Angels and archangels may have gathered there,
Cherubim and seraphim thronged the air;
But His mother only, in her maiden bliss,
Worshipped the beloved with a kiss.

What can I give Him, poor as I am?
If I were a shepherd, I would bring a lamb;
If I were a Wise Man, I would do my part;
Yet what I can give Him: give my heart.

Words by Christina Rosetti (1872), music by Gustave Theodore Holst (1906)

Away in a Manger

Away in a manger, no crib for a bed,
The little Lord Jesus laid down His sweet head.
The stars in the sky looked down where He lay,
The little Lord Jesus, asleep on the hay.

The cattle are lowing, the Baby awakes,
But little Lord Jesus, no crying He makes;
I love Thee, Lord Jesus, look down from the sky
And stay by my cradle til morning is nigh.

Be near me, Lord Jesus, I ask Thee to stay
Close by me forever, and love me, I pray;
Bless all the dear children in Thy tender care,
And fit us for heaven to live with Thee there.

Words by Martin Luther (15??), music by William Kirkpatrick (1895)
Known in Indonesian as [color=icy blue]"Dalam Gua Dingin"[/color] (Madah Bakti)

"The Glastonbury Thorn"

The legend of Glastonbury thorn has its origin in Christ's death as well as in the celebration of His birth.
The legend goes that soon after the death of christ, Joseph of Arimathea travelled from the Holy Land to Britain to spread the message of Christianity. Tired out from his journey, he lay down to rest, pushing his staff into the ground beside him. When he awoke, he found the staff had taken root & had had begun to grow & blossom. It is said he left it there & it has flowered every Christmas & every spring.
Legend has it say that a Puritan who was trying to cut down the tree was prevented from doing so by being blinded by a splinter of the wood as he hacked at it. The original thorn did eventually die but not before many cuttings had been taken It is 1 of these very cuttings, they say, which is in the grounds of Glastonbury Abbey today.

"The Children of Noisy Village

I don't know when Christmas starts in other places, but in Noisy Village it starts the day we bake ginger snaps. We have almost as much fun that day as on Christmas Eve. Karl and Bill and I each get a chunk of ginger snap dough, we can bake it in the shape of anything we want. The last time we were to bake ginger snaps, Karl forgot all about it and went to the forest with Daddy to get wood. Right in the middle of the forest he remembered what day it was and rushed home so fast that the snow whirled around him, Daddy said.
Bill and I had already started to bake. It was just as well that Karl came a little late because the best ginger-snap mold we have is a pig, and when Karl is there it's almost impossible for Bill and me to get it. But this time we had baked ten pigs each before Karl came puffing home from the forest. How he hurried to catch up with us!
When we had almost finished baking we put all our last little pieces of dough together and made a big prize cooky. We always do this. Then in the afternoon, when all the ginger snaps had come out of the oven, we put 332 dried peas in a bottle and went around all over Noisy Village to let evryone gues how many peas there were. The one who made the closest guess would get the big cooky for a prize.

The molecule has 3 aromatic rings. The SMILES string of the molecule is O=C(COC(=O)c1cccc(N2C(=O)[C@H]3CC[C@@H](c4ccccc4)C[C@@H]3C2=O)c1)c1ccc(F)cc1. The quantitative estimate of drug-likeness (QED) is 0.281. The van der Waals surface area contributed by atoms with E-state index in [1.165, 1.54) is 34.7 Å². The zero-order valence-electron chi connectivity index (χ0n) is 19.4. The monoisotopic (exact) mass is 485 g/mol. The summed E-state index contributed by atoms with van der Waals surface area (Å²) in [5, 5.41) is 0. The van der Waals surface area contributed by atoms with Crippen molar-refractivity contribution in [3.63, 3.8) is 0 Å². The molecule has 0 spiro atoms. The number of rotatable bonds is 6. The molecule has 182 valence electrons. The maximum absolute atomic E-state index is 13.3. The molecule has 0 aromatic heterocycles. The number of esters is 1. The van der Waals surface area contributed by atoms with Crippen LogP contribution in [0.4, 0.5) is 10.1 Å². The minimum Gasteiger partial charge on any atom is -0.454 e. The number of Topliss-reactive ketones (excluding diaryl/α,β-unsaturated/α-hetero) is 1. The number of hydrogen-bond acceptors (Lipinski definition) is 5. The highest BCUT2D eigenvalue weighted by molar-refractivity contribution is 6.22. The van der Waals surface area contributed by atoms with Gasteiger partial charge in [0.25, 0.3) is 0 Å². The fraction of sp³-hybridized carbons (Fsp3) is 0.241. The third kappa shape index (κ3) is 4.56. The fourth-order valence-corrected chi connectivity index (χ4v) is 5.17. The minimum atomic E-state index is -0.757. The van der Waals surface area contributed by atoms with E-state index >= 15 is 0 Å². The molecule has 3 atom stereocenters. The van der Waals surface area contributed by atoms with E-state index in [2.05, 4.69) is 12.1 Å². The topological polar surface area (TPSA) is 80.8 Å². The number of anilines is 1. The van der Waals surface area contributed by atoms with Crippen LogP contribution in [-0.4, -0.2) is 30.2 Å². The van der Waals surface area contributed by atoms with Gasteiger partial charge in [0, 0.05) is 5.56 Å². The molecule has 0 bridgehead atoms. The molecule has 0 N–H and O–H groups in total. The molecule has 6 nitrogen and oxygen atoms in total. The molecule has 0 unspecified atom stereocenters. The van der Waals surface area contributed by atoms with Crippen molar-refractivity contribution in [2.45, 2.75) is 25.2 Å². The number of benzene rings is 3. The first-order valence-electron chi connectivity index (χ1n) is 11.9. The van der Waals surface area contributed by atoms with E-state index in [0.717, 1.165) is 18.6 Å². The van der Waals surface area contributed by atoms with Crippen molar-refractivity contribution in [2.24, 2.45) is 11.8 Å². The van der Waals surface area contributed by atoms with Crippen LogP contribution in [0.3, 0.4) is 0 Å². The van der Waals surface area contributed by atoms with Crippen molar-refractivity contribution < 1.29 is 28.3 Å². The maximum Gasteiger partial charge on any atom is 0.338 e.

Karl carried the bottle, Bill carried the prize cooky, and I carried a notebook where I wrote down everyone's guess. Grandfather was the one who won the the prize, and I was so glad. He guessed that there were 320 peas in the bottle which was very close. Anna guessed that there were three thousand peas. Wasn't that crazy?
The day after we baked the ginger snaps was fun too, for then we went to the forest to cut the Christmas trees. All the fathers go along when we cut the Christmas trees- and all the children too, of course. The mothers have to stay at home and cook, poor things! We took our big sleigh, which we use for carryingmilk from Noisy Village to the dairy in the big village. Karl and Bill and I and Britta and Anna and Olaf rode in the sleigh. My Daddy walked beside it and drove the horse. Olaf's and Britta and Anna's daddies walked behind it and laughed and talked. All of us in the sleigh laughed and talked too.
There was so much snow in the forest that we had to shake it out the fir trees to see if they were pretty or not. We cut three big fir trees, one for each farm. And then we cut a tiny little tree for Grandfather to have in his room, and another little one to give to Karen, because she lives all alone in her red cottage in the woods.
The night before Christmas Eve I felt sad because I didn't think Mommy and Agda could ever get everything ready for Christmas. It looked so messy all over the house,a nd especially in the kitchen. I cried a little after I had gone to bed
Christmas Eve morning I woke up early and ran down to the kitchen in my nightie to see if it was still messy. But oh, my! How beautiful it was! There were new rag carpets on the floor; there was red and green and white curled tissue paper around the iron pole by the stove; there was a Christmas cloth on the big folding table; and all the copper kettles were polished. i was so happy that I gave Mommy a big hug. Karl and Bill came rushing in right after me, and Karl said that even his stomach felt Christmassy when he saw the rag carpets.